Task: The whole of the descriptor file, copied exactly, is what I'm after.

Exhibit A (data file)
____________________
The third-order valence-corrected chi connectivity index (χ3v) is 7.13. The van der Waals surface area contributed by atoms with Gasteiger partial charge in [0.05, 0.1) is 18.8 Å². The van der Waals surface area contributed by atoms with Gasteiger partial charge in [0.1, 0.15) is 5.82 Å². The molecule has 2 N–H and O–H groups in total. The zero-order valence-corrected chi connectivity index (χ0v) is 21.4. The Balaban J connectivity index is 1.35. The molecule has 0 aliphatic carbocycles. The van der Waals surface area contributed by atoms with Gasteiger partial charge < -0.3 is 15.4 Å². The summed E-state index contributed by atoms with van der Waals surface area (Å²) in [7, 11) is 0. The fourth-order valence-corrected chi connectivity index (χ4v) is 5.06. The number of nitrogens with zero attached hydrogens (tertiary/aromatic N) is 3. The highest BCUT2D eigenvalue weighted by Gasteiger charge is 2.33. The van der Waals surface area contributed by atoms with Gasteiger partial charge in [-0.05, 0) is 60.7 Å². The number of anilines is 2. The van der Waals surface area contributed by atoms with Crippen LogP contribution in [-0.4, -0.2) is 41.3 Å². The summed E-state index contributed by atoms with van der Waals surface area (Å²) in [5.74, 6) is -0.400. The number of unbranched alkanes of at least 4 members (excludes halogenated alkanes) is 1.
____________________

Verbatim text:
The third-order valence-corrected chi connectivity index (χ3v) is 7.13. The van der Waals surface area contributed by atoms with Gasteiger partial charge in [0.05, 0.1) is 18.8 Å². The van der Waals surface area contributed by atoms with Gasteiger partial charge in [0.1, 0.15) is 5.82 Å². The molecule has 2 N–H and O–H groups in total. The zero-order valence-corrected chi connectivity index (χ0v) is 21.4. The Balaban J connectivity index is 1.35. The molecule has 0 aliphatic carbocycles. The van der Waals surface area contributed by atoms with Gasteiger partial charge < -0.3 is 15.4 Å². The summed E-state index contributed by atoms with van der Waals surface area (Å²) in [7, 11) is 0. The fourth-order valence-corrected chi connectivity index (χ4v) is 5.06. The number of nitrogens with zero attached hydrogens (tertiary/aromatic N) is 3. The highest BCUT2D eigenvalue weighted by Gasteiger charge is 2.33. The van der Waals surface area contributed by atoms with Gasteiger partial charge in [-0.05, 0) is 60.7 Å². The number of anilines is 2. The van der Waals surface area contributed by atoms with Crippen LogP contribution in [-0.4, -0.2) is 41.3 Å². The summed E-state index contributed by atoms with van der Waals surface area (Å²) in [5.74, 6) is -0.400. The number of unbranched alkanes of at least 4 members (excludes halogenated alkanes) is 1.